Queen Cells
When we look at queen cells on a frame we might imagine that we can select which is the best to choose by visual inspection.
Scientific Beekeeping
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The Quality of Honey Bee Queens from Queen Cells Incubated at Different Temperatures
Male Reproductive Anatomy
Mating in the Honey Bee
Larvae
Pupae
Femle Reproductive Anatomy
In this image we can suspect supersedure cells (please note the spelling of supersedure, no c). The cells are not on the periphery. They are made by extending a cell which started as a worker cell. These cells are made when the bees sense there is something wrong with the queen and they decide to replace her. There are a lot of empty cells and of those that are occupied some have drone pupae in them. In this instance this is a planned supersedure but the bees have left it rather late. (e.g. the queen becoming a drone layer).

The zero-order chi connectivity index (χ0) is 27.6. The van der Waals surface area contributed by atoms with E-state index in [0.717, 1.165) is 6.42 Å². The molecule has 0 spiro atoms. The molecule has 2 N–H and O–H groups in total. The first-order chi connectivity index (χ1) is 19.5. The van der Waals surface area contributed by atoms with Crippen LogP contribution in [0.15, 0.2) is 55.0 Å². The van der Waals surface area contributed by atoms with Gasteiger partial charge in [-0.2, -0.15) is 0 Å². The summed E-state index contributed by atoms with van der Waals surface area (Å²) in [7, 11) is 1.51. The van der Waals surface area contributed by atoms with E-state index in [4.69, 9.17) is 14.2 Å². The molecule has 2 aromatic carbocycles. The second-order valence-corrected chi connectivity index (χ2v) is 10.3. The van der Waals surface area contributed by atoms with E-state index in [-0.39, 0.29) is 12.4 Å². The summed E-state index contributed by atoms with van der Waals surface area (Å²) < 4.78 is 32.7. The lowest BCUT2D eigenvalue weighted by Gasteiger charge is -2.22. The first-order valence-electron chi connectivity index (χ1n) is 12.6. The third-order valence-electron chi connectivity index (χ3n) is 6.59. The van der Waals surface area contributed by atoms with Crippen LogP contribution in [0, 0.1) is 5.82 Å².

Dave Stokes
One cannot say for sure what situation these bees have found themselves in however you can deduce from the photo was is probably going on. Beekeepers need to learn pattern recognition skills
In this photo we can see a number of queen cells on the centre face of the frame. If we look carefully (you can enlarge the photo) you can see quite young larvae. The queen has been lost recently. My money would be on a "beekeeper incident". We can see 9 emergency queen cells. The worker bees have realised she is no longer there spreading her pheromones arounf the hive and they are doing everything in their power to replace her.
In this last image we have swarm cells. We assess the whole picture . This frame is solid with brood. We know this because they are on the edge of the frame.

This queen clearly does not need superseding and if we can find eggs on another frame this would clinch it.

We would need to know the whole story but if there were seven or eight frames filled like this then we could understand that the queens pheromones could be very dilute towards the frame edges.
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